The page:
Carroll County Times Opinion

Choose fiscal conservatives in election [Letter]

As a voter, how do you decide on the right candidate for you?

I would consider myself a fiscal conservative, so I follow the money. Integrity is also an important factor, but often difficult to vet because after we vote we go back to the daily grind and rely on the media to keep us informed. Unfortunately, the media is not a watchdog, and most often we find out when it is too late that spending is out of control or our representative is not as forthright as we thought.


When you go to the polls this year, if you are a fiscal conservative and consider integrity, here are some points to consider. The commissioners' departmental budget doubled and over-all outstanding debt, not our annual debt payment, increased $3 million in four years. We have spent over $13 million in economic development over four years while continuing to have decreases in overall assessable base. Comparing 2013 to 2010, the revenue for personal property tax in the business category proceeds to decline.

The majority, Doug Howard, Haven Shoemaker and David Roush have passed four budgets in their term which have increased all fund source spending by 12 percent, equaling about $55 million more, solidifying that the property tax cuts had no adverse affect on spending . Has your paycheck seen a 12 percent increase over the past four years? Commissioners Robin Frazier and Richard Rothschild have voted no on each of our adopted budgets.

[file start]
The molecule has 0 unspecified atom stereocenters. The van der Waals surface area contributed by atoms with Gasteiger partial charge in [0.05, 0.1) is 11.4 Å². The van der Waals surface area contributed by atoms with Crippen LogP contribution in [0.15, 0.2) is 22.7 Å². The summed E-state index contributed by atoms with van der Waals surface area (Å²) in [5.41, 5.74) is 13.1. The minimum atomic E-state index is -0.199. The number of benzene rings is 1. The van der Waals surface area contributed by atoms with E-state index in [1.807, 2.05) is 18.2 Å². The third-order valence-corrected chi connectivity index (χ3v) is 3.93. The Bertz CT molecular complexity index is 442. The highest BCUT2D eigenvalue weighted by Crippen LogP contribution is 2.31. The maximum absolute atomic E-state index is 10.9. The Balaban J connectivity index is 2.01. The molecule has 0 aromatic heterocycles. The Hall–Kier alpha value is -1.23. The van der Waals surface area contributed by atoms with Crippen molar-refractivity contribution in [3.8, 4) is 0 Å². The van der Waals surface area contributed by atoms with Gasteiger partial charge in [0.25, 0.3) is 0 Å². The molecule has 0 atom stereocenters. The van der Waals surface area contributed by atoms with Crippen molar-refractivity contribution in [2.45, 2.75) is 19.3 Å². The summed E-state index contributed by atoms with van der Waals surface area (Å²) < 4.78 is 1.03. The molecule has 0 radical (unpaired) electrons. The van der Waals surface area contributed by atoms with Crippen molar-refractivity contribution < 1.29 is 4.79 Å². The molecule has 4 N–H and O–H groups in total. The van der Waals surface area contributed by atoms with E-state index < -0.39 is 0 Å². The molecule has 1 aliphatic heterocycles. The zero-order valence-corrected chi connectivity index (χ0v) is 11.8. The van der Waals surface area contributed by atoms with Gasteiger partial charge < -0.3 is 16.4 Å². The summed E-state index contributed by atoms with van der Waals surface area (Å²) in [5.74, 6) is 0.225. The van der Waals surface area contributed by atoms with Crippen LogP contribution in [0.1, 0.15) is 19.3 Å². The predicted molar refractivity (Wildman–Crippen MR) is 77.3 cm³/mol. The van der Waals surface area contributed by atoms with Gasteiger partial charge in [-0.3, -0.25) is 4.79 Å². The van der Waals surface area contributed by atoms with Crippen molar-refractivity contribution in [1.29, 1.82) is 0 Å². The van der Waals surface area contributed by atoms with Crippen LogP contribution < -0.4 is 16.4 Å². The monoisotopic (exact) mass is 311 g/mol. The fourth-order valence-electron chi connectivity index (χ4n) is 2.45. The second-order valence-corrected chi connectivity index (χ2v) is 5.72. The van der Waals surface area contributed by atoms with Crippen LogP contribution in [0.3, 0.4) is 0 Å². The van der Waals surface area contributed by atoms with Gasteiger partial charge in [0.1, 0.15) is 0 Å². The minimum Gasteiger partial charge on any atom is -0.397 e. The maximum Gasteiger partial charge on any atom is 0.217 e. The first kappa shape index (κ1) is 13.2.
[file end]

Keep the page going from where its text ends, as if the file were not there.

Howard, in 2010, promised he would not have a special assistant and one part time, if at all. Fast forward and he has employed two assistants, Roberta Windham, who is earning almost 40 percent more than a commissioner's salary, and Crystal Winebrenner who is said to be the relationship mentioned in the letters posted on his campaign website. Winebrenner was suddenly transferred from the commissioners' office in July and her contract terminated in September.

George Orwell said, "Political language ... is designed to make lies sound truthful and murder respectful and give the appearance of solidity to pure wind." It is clear that the future of Carroll County will hold in the balance progress that is riddled with uncertainty. In the end, it is up to the voter to look deeply into the promises and history to decide if that candidate is for the good of all people.

Lyn Mallick